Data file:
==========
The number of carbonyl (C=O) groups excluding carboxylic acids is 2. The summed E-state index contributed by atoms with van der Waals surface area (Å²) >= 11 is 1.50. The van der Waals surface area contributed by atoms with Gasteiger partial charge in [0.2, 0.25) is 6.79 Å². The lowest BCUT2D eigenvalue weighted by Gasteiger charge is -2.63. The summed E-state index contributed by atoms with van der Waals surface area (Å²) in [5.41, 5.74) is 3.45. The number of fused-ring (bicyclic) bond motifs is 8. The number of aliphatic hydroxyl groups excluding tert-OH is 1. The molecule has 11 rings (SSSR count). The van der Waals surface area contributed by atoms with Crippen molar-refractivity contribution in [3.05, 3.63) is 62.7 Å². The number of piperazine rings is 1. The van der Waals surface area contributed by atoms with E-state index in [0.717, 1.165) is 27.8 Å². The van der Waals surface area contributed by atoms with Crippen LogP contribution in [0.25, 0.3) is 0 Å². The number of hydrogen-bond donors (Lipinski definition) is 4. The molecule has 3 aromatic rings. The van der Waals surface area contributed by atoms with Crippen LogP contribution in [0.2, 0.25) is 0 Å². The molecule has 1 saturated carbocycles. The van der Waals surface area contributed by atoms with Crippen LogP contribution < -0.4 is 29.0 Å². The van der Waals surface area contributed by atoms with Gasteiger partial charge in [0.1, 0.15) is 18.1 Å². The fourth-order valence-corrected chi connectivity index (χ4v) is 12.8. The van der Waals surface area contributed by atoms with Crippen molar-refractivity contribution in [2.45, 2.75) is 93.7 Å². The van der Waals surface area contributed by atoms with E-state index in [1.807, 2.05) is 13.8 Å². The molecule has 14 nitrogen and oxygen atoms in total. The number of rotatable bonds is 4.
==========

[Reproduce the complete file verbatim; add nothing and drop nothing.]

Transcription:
The number of carbonyl (C=O) groups excluding carboxylic acids is 2. The summed E-state index contributed by atoms with van der Waals surface area (Å²) >= 11 is 1.50. The van der Waals surface area contributed by atoms with Gasteiger partial charge in [0.2, 0.25) is 6.79 Å². The lowest BCUT2D eigenvalue weighted by Gasteiger charge is -2.63. The summed E-state index contributed by atoms with van der Waals surface area (Å²) in [5.41, 5.74) is 3.45. The number of fused-ring (bicyclic) bond motifs is 8. The number of aliphatic hydroxyl groups excluding tert-OH is 1. The molecule has 11 rings (SSSR count). The van der Waals surface area contributed by atoms with Crippen molar-refractivity contribution in [3.05, 3.63) is 62.7 Å². The number of piperazine rings is 1. The van der Waals surface area contributed by atoms with E-state index in [0.717, 1.165) is 27.8 Å². The van der Waals surface area contributed by atoms with Crippen LogP contribution in [0.25, 0.3) is 0 Å². The number of hydrogen-bond donors (Lipinski definition) is 4. The molecule has 3 aromatic rings. The van der Waals surface area contributed by atoms with Crippen LogP contribution in [0.2, 0.25) is 0 Å². The molecule has 1 saturated carbocycles. The van der Waals surface area contributed by atoms with Crippen LogP contribution < -0.4 is 29.0 Å². The van der Waals surface area contributed by atoms with Gasteiger partial charge in [0.1, 0.15) is 18.1 Å². The fourth-order valence-corrected chi connectivity index (χ4v) is 12.8. The van der Waals surface area contributed by atoms with Crippen molar-refractivity contribution in [2.45, 2.75) is 93.7 Å². The van der Waals surface area contributed by atoms with E-state index in [1.807, 2.05) is 13.8 Å². The molecule has 14 nitrogen and oxygen atoms in total. The number of rotatable bonds is 4.